With kids, you never really know which part of the conversation they have absorbed and which they had totally ignored.
When an adults says, “Eat your dinner and you can have ice-cream”, the child usually only hears “you can have ice-cream”.
When we ask, “Did you break the vase?”, the child usually/most often never hears anything and goes on to say, “How beautiful clouds are against the blue sky.”
It all boils down to selective listening.
A skill that children pick up without needing proper training!!
And, I believe, we should all (re)learn this valuable skill.
First a disclaimer on selective listening.
Selective listening is not about ignoring criticisms or pretending the problem away.
I believe that to be an effective selective listener (what a mouthful!), it really is about listening but not immediately engaging in the issue or problem.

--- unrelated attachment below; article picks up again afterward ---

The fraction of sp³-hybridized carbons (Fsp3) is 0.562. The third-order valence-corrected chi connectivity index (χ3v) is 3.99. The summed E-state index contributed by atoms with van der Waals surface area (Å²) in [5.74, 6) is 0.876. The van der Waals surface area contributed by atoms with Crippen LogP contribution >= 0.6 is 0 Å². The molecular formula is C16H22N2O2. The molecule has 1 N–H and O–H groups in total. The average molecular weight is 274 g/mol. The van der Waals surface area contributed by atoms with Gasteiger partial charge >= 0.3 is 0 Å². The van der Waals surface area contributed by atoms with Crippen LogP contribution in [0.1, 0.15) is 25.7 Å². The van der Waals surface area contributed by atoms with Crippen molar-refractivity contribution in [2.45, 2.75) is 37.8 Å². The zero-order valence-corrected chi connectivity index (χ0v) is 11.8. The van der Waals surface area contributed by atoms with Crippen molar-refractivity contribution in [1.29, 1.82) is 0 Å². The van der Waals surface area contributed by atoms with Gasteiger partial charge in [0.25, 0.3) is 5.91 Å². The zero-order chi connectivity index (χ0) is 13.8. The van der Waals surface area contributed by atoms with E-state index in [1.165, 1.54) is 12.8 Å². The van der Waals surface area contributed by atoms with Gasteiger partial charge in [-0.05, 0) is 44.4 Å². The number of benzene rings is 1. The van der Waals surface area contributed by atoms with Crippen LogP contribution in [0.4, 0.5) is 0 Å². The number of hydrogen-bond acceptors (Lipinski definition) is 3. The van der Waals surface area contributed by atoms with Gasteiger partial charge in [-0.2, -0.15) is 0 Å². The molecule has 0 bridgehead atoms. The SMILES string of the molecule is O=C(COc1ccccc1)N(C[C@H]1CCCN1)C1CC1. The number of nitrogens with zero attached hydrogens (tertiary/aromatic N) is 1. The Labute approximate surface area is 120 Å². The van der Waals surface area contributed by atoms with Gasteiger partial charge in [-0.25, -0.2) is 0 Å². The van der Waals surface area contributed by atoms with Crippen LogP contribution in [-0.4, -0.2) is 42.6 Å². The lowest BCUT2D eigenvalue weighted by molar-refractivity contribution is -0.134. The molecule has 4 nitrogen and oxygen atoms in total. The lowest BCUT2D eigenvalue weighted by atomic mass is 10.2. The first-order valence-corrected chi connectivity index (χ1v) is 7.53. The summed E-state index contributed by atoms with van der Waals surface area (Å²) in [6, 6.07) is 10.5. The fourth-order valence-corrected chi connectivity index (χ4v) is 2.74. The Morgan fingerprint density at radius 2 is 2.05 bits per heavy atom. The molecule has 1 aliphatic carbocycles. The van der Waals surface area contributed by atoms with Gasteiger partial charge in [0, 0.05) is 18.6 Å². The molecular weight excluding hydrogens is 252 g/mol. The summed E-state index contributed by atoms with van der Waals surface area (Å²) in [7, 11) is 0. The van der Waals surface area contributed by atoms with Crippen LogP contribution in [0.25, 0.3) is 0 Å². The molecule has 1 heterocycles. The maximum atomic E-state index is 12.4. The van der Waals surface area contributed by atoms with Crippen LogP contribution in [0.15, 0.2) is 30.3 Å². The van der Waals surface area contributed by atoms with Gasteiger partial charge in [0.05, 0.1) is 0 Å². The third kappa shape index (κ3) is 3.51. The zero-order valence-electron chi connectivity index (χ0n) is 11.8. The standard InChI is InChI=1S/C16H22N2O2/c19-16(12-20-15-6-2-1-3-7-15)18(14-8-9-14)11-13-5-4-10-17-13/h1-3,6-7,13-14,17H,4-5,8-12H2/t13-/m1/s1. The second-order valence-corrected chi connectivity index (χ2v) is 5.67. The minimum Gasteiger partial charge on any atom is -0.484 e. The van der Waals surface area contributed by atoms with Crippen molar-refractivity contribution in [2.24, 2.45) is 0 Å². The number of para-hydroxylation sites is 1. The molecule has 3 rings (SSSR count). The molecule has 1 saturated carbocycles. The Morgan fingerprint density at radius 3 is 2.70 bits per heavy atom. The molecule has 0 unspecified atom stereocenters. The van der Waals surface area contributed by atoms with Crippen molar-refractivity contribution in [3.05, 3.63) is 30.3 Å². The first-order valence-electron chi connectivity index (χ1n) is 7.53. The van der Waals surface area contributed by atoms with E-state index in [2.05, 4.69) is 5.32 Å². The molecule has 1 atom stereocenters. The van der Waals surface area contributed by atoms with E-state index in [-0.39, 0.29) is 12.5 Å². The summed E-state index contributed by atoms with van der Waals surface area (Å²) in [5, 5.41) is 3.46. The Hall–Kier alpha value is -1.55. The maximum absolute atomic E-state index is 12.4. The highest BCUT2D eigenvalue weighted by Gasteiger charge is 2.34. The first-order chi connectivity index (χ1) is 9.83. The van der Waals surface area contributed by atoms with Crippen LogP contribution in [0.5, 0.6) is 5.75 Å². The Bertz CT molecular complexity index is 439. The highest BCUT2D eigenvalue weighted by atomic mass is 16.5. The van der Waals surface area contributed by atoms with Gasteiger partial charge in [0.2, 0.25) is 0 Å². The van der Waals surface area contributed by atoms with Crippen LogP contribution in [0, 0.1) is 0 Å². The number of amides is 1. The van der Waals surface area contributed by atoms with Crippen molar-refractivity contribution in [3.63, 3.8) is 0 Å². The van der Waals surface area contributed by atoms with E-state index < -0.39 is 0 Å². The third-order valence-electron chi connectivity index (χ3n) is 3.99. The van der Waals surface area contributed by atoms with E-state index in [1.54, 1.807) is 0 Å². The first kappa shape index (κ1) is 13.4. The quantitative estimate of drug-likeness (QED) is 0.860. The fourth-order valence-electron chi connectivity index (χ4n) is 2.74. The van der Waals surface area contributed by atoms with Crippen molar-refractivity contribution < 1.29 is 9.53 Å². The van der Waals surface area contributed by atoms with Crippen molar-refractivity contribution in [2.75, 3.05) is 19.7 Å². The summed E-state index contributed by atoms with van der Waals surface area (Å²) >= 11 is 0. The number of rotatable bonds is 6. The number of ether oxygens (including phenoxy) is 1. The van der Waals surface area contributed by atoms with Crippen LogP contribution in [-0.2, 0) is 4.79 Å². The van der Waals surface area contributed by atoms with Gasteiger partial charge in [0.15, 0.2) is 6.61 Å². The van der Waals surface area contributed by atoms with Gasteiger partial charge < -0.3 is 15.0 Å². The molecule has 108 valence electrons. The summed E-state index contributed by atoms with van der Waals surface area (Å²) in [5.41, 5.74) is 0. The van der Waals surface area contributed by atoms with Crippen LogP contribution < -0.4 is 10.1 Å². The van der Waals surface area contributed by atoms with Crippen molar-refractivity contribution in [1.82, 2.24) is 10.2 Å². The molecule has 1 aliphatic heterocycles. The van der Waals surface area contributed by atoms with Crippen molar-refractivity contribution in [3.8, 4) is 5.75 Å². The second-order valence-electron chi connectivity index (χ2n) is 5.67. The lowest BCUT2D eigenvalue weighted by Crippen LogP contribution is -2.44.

Why would you want to do that?
It gives you time to get your emotions in check and engage only after.
It allows you to observe and get a sense of who else in the same room as the same issue or problem.
It lets you appreciate the problem slowly, later in your own time.
After which, engaging with the problem is a must. We aren’t kids so we do have to face up to the issue and find solutions. However, by selective listening, you would probably have avoided any conflicts, rally allies and solve problems in your own time.
Always happy to (selectively) hear more about how you handle situations at work. Share your thoughts in the comments, I love to hear from you.
#ParentingIsTheNewMBA #SucceedAtWork #CareerTips #ParentingSkills
“Parenting is the new MBA: Succeed at work by applying parenting skills” is a column that combines 2 distinct areas of my life: my professional view on workplace management & my personal experience as a parent.